1.      Color: Though Pantone’s color of the year, Emerald, is elegant, Graphite is my color pick for 2013, an earthy black with far richer and deeper qualities than the stoney gem. Like the rough textured strokes of a pencil, graphite is equal part color and texture. From smooth as glass to rough as crushed stone, graphite is actually a warm and welcoming color. 

   2.      Counter Tops: Quartz is replacing granite as the versatile choice for counter tops. It has a clean, contemporary look, and is available in a wide range of solid colors, patterns, and visual effects. Like granite, quartz requires little maintenance and is virtually indestructible. 

    3.      Flooring: Shag area rugs aren’t your grandmother’s long-haired dirt magnets of the past. The new shag rugs have a modern interpretation. The pile is shorter and neater. A single rug may have more than one pattern and texture. They work on top of any flooring material.

   4.      Wall Surfaces: Wallpaper is making a comeback, but not for every room in the home decades past. The more contemporary application is to install it in select rooms – powder rooms, entry halls, dining rooms, bedrooms. Three-dimensional surfaces, available in a variety of materials and patterns give a wall depth, texture, and a feeling of motion. I'm replacing traditional tile backsplashes, entire walls in residential bathrooms, and commercial and hospitality installations with these new materials.  

     5.      Lighting: LED used as ambient or as accent lighting added to bathroom mirrors, to highlight entries, subtly illuminate hallways, under kitchen cabinets and wall unit shelving. Low cost, highly effective, these little lights impact design in a big way.  

 6.      Kitchens: Whether contemporary, traditional, or transitional, modern open concept kitchen design remains the number one preference of home owners. The number one challenge for designers and architects is developing a solution to the area of transition from the kitchen to whatever room it opens to, living room, dining area, etc. Loss of storage space is another obstacle to resolve.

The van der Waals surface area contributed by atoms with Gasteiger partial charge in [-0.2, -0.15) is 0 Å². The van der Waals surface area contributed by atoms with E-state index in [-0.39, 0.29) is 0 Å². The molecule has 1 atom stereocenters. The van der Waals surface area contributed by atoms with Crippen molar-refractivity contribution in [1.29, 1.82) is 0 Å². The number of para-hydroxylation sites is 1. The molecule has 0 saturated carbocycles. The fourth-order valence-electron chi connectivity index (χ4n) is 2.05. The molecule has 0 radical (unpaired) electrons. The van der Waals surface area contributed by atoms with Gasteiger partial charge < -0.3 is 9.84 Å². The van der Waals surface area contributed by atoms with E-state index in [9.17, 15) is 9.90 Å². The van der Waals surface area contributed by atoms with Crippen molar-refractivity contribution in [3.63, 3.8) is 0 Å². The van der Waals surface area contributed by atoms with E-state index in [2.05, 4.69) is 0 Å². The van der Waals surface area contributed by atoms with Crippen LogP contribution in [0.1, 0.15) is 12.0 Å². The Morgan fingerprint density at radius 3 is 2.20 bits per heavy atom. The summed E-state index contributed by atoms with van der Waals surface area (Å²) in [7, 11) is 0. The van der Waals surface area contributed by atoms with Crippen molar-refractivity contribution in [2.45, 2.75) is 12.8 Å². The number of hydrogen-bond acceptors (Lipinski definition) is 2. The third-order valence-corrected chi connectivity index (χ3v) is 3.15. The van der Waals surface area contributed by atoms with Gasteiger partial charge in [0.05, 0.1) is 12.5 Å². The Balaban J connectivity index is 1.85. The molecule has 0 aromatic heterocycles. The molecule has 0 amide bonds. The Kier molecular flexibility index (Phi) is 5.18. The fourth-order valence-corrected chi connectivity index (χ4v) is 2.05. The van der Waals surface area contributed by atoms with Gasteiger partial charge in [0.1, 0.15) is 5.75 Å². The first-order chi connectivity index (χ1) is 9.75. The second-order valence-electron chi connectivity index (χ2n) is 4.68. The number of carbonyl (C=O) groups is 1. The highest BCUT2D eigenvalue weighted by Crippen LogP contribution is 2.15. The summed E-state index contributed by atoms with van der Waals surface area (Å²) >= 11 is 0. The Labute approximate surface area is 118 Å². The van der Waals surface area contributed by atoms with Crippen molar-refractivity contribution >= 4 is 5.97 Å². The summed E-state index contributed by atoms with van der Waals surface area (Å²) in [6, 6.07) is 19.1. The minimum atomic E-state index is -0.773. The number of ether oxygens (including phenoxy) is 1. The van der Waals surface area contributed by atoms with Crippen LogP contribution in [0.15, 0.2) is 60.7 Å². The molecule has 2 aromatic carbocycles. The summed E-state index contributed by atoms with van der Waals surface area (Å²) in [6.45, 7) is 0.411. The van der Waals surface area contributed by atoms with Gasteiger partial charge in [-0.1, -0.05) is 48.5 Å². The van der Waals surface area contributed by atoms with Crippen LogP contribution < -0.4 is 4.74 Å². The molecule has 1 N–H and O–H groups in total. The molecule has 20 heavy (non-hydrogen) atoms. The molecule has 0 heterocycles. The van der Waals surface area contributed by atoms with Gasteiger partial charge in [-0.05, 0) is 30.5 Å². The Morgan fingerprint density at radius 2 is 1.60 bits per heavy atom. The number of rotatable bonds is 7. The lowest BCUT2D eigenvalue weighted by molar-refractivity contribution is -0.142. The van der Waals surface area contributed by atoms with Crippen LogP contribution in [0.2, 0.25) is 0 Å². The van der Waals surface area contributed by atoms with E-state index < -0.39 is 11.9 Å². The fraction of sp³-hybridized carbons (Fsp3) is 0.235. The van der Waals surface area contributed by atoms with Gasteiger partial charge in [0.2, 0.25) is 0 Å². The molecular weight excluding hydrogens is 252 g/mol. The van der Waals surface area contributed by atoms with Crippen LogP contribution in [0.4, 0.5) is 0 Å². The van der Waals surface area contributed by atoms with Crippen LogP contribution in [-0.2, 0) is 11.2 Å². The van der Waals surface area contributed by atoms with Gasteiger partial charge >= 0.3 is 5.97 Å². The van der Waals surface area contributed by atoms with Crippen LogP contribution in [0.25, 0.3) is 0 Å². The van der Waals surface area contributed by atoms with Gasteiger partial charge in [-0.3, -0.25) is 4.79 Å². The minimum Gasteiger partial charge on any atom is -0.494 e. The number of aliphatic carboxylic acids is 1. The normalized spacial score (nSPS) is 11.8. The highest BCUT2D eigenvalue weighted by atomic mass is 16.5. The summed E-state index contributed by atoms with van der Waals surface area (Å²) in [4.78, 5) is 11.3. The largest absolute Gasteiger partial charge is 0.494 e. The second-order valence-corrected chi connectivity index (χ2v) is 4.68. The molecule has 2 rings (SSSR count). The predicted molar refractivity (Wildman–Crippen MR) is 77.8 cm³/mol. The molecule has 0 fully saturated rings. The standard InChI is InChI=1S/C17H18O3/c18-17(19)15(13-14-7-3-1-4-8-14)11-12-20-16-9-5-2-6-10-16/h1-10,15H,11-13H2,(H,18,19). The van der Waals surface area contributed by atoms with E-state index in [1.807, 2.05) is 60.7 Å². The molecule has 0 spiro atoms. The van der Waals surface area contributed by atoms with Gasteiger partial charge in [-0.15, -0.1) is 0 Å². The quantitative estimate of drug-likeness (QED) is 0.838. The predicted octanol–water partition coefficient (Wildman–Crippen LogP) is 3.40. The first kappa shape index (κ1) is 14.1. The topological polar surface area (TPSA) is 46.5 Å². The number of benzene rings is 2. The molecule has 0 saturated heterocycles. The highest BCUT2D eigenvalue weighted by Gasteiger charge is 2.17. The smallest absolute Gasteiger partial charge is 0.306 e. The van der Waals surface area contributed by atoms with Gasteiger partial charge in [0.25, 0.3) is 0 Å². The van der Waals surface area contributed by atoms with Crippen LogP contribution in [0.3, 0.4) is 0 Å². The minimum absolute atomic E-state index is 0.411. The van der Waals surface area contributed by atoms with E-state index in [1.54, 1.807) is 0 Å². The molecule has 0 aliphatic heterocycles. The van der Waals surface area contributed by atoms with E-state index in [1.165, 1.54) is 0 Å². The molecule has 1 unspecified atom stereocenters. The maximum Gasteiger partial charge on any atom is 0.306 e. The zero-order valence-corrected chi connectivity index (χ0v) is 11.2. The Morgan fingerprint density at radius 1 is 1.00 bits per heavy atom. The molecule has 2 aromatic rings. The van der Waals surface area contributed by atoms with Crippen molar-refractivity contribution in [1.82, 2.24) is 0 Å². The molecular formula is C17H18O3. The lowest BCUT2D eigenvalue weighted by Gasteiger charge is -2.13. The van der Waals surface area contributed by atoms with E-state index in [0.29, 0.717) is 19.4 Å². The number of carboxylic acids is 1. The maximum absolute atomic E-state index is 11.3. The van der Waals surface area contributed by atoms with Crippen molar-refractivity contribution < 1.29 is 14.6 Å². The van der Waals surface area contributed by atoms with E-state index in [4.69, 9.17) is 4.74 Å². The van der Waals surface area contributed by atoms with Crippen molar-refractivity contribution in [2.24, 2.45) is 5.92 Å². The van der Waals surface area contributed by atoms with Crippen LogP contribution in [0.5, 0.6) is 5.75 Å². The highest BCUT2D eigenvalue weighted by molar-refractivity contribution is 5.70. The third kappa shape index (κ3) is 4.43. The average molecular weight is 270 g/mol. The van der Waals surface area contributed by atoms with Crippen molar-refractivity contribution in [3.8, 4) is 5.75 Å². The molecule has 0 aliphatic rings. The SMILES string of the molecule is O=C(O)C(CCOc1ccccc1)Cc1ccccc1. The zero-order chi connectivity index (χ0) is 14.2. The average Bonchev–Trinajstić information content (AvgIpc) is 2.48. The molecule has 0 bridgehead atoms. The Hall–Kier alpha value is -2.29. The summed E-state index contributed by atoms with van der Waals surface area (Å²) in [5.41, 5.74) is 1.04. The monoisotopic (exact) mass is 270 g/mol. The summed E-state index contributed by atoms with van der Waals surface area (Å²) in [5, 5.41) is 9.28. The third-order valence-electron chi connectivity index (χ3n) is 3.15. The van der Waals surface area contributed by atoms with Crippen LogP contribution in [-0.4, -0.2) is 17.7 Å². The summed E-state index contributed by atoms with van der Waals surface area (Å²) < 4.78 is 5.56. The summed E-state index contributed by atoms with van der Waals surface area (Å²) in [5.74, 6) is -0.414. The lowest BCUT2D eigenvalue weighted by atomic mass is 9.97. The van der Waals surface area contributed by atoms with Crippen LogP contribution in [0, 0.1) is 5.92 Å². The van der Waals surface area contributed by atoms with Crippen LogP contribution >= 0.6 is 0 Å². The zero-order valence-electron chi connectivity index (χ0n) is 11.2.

7.      Wall Units: Sculptural minimalism is key for today’s wall units. Fewer shelves and cabinets and less clutter results in a more open feeling. Whatever extends from the wall surface seems to float without support. In their subtly is a seemingly effortless complexity.

8.      Teak: The wood of choice, teak has long been treasured for the beauty of its grain, color, and durability. In contemporary homes, the tendency towards starkness is tempered by incorporating the organic grain colorations and uneven texture of teak. I try to incorporate at least two pieces of teak in a design scheme for balance and proportion. I also like the idea that it blurs the transition from indoors to out when teak is the material of choice 
      for outdoor furniture.

     9.      Bedrooms: Bedrooms are going soft. Upholstered headboards, from leather to silk button-tufted in every shape conceivable are showing up in every bedroom. With bedrooms multi-tasking as spaces for more than just sleeping, other upholstered pieces are also finding their way there. Cozy chairs for reading, ottomans, chaises, benches, daybeds and settees for lounging or tea time with girlfriends.  

10.  Movement: Texture and shimmer adds life, light, and sparkle to any design scheme, and can be easy and relatively inexpensive upgrades. Mica wall coverings, metallic accessories, Swarovski crystals, glass lamp bases and table tops, and mirrored case pieces add dazzle to every room in your home, and can make a room appear larger. 

I welcome the opportunity to discuss how I can best meet your needs
and incorporate some of these beautiful trends into your home.

Email now with questions or to set up a consultation:

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